By: Kornelia Binicewicz for the National
I am interested in music that was once very important and reflected the spirit of the times but which is now just a shadow of the past. It can be heard on dusty records found in Turkey’s old record shops. The scratched, sleeveless black gold that I collect very often looks like trash. Many of the artists have passed away or are very old. In most cases, they live but are long forgotten.
Turkish female music of the 1960s and 1970s is my passion. Choosing Turkey however, was not a coincidence. This type of music has been growing in popularity among European DJs and music collectors. It’s difficult to pinpoint an exact date, but an important one was 2006 when Eothen “Egon" Alapatt, founder of US label Now–Again Records, created a Turkish funk mix for the influential Los Angeles-based Stones Throw Records. He paid tribute to the king of psychedelic Anatolian rock – Baris Manco, who was unknown in Europe.
Soon after, hip-hop and beat producers discovered Turkish music – starting with Dr No in 2007. Then Dr Dre and Mos Def sampled Selda Bagcan’s songs. But the biggest credit should be given to record labels such as Nublu Records, Finders Keepers Records and Pharaway Sounds, that shed new light on forgotten albums and compilations of Turkish artists such as Mustafa Ozkent, Bunalım, Erkin Koray, Kamuran Akkor, Selda Bagcan and Cem Karaca. Turkish music then started to be picked up by record collectors, musicians, DJs and producers from around the world. Its popularity can be explained by its fusion of familiar European sounds, popular American and British songs, and Anatolian folk songs, which were then interpreted by Turkish artists on electrified local folk instruments such as baglama. It reflected the duality of Turkish culture of being Oriental and European at the same time.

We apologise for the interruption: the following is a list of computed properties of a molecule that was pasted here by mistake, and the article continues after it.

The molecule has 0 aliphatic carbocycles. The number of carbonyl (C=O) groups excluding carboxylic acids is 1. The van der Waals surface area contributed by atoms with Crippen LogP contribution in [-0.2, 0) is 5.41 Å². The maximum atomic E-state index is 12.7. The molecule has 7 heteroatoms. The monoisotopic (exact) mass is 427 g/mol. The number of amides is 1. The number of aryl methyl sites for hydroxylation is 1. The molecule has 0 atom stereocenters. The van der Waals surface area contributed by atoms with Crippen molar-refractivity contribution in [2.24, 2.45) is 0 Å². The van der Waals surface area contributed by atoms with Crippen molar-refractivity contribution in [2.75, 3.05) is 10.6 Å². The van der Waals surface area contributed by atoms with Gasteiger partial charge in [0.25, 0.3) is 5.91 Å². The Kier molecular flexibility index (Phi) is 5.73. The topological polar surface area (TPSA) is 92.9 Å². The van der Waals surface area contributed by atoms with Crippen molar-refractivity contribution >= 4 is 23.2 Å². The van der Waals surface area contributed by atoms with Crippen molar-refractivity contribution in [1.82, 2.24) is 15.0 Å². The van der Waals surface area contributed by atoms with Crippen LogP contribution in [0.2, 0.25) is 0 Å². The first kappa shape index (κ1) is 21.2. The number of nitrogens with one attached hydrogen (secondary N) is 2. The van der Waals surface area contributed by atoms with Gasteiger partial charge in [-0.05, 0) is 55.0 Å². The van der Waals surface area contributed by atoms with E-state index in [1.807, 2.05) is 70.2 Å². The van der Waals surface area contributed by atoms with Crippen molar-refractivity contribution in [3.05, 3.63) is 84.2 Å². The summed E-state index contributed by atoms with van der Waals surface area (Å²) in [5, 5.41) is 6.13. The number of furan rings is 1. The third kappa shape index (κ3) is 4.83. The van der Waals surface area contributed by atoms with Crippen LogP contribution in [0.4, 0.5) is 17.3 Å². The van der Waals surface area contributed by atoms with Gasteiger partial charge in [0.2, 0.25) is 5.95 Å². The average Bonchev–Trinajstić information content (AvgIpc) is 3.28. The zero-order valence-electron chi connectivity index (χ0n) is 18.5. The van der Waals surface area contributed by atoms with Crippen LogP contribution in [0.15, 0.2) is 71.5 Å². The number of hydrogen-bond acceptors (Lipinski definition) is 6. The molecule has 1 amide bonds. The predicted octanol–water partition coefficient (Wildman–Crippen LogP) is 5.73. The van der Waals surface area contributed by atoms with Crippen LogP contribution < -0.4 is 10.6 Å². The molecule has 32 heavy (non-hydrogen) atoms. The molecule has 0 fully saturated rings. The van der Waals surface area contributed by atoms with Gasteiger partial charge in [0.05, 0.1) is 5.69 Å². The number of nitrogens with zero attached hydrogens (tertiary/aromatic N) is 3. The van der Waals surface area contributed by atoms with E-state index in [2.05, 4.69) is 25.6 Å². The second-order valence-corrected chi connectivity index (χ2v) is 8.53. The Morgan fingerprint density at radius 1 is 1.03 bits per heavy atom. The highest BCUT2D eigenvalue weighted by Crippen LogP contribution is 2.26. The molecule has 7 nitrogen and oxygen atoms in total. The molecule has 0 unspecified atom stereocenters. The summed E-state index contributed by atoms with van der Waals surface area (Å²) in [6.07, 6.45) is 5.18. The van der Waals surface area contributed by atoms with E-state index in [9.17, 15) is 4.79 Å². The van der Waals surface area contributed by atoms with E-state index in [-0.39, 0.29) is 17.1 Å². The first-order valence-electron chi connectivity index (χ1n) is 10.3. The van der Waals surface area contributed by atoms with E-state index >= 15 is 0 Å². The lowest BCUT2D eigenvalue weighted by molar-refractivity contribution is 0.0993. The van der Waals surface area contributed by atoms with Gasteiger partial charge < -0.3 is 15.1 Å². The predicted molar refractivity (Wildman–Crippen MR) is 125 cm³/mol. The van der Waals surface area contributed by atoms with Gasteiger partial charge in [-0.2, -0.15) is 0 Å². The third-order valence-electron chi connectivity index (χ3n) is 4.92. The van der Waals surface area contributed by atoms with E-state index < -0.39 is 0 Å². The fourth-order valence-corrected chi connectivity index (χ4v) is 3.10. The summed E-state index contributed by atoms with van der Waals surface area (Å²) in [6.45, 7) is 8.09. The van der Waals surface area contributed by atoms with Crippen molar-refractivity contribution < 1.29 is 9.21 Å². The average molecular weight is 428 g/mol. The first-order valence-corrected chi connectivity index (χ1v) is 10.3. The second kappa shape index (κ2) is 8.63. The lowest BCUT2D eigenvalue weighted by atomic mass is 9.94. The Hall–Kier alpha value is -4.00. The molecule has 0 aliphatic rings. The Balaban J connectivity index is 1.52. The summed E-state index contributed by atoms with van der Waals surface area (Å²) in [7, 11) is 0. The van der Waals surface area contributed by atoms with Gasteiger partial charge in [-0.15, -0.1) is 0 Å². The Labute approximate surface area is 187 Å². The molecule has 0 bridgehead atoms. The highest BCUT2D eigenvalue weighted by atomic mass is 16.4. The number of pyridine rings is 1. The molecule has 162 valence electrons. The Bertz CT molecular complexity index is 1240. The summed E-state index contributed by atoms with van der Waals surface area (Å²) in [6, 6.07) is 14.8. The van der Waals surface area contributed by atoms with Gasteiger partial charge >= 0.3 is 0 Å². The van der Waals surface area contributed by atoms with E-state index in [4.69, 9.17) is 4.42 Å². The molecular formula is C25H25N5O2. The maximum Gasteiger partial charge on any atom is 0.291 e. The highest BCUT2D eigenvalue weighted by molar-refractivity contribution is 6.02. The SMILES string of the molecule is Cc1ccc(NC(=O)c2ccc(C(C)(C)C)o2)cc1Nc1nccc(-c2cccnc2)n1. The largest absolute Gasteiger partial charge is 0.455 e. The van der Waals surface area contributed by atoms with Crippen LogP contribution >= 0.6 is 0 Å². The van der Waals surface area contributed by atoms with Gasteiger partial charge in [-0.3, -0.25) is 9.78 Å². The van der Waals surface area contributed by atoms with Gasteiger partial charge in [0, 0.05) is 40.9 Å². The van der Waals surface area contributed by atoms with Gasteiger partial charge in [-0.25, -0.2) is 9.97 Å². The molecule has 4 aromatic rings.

But today, the music is neglected by Turkish listeners, and crucially, there were few female artists featured in this revivalism apart from Bagcan, Ajda Pekkan and Kamuran Akkor – divas of the Turkish music scene from this time.
The political fighter Bagcan was considered the voice of left-wing Turkey; queen of westernised Turkish music Pekkan was acclaimed as an icon of beauty and cosmopolitanism; while the magnetic Akkor became a role model of sorrowful Arabesque. These three clichéd images gave me a feeling that there was much more to explore. Take Esmeray for example – an Afro-Turk singer of the 1970s and 1980s and explored in a previous article in The Review, whose fame in Turkey drowned out a subtle message of tolerance and anti-discrimination.
Also Zerrin Zeren – a young and gifted singer of the Greek-influenced tavern genre. Her music was a sweet combination of tavern and Arabesque. Take this lyric from her song Karanlık Dunyam (World washed in black): “I can’t enjoy life anymore, I’m lost in thoughts. I’m lost in thoughts ... I’ve got enough already of this loneliness. I wonder where are you right now, in whose stranger’s hands?" Playing at gazinos (music cafes) across Turkey, she was accompanied by her vibrant band, Kupa Dörtlüsü. Zeren’s career was cut short by a fatal car accident in 1976 while crossing the border into Bulgaria.
Also take Zehra Sabah, a Turkish singer of Syrian origin, who was a voice of an underground 1970s scene. Her story is unknown even here in Turkey. This is despite the fact that her cassettes, produced mostly for the Uzelli Kaset label, were sold in the 80s in huge quantities at local bazaars and obscure music shops. Sabah also gained popularity among members of Gastarbeit culture – Turkish migrant workers, who had moved to West Germany, mainly in the 1960s and 1970s.